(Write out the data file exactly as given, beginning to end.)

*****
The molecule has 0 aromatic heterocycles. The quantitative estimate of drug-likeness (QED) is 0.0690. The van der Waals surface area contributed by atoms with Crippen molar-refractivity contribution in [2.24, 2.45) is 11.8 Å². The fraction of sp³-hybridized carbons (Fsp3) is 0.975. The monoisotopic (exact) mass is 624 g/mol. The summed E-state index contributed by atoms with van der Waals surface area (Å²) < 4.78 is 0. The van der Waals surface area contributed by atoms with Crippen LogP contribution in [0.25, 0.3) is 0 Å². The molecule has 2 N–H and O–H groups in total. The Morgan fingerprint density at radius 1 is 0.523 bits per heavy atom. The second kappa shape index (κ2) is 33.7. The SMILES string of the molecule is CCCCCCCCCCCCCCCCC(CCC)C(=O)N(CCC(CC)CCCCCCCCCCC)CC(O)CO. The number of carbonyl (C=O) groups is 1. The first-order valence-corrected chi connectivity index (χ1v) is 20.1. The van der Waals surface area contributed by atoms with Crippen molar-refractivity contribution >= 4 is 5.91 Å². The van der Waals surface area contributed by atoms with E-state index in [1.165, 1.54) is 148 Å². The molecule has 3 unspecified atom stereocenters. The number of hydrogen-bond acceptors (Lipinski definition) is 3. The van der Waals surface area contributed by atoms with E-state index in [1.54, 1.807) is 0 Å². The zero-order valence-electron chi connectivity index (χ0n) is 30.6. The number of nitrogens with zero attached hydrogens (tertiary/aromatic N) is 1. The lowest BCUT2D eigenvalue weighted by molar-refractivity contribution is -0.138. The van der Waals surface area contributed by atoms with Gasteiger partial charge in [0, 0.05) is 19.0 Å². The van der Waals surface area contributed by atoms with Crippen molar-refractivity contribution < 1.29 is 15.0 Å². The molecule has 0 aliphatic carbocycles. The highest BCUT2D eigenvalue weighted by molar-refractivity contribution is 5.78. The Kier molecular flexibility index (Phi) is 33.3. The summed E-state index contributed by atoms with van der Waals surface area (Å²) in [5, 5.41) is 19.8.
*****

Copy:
The molecule has 0 aromatic heterocycles. The quantitative estimate of drug-likeness (QED) is 0.0690. The van der Waals surface area contributed by atoms with Crippen molar-refractivity contribution in [2.24, 2.45) is 11.8 Å². The fraction of sp³-hybridized carbons (Fsp3) is 0.975. The monoisotopic (exact) mass is 624 g/mol. The summed E-state index contributed by atoms with van der Waals surface area (Å²) < 4.78 is 0. The van der Waals surface area contributed by atoms with Crippen LogP contribution in [0.25, 0.3) is 0 Å². The molecule has 2 N–H and O–H groups in total. The Morgan fingerprint density at radius 1 is 0.523 bits per heavy atom. The second kappa shape index (κ2) is 33.7. The SMILES string of the molecule is CCCCCCCCCCCCCCCCC(CCC)C(=O)N(CCC(CC)CCCCCCCCCCC)CC(O)CO. The number of carbonyl (C=O) groups is 1. The first-order valence-corrected chi connectivity index (χ1v) is 20.1. The van der Waals surface area contributed by atoms with Crippen molar-refractivity contribution >= 4 is 5.91 Å². The van der Waals surface area contributed by atoms with E-state index in [1.165, 1.54) is 148 Å². The molecule has 3 unspecified atom stereocenters. The number of hydrogen-bond acceptors (Lipinski definition) is 3. The van der Waals surface area contributed by atoms with E-state index in [1.54, 1.807) is 0 Å². The zero-order valence-electron chi connectivity index (χ0n) is 30.6. The number of nitrogens with zero attached hydrogens (tertiary/aromatic N) is 1. The lowest BCUT2D eigenvalue weighted by molar-refractivity contribution is -0.138. The van der Waals surface area contributed by atoms with Gasteiger partial charge in [0, 0.05) is 19.0 Å². The van der Waals surface area contributed by atoms with Crippen molar-refractivity contribution < 1.29 is 15.0 Å². The molecule has 0 aliphatic carbocycles. The highest BCUT2D eigenvalue weighted by molar-refractivity contribution is 5.78. The Kier molecular flexibility index (Phi) is 33.3. The summed E-state index contributed by atoms with van der Waals surface area (Å²) in [5, 5.41) is 19.8.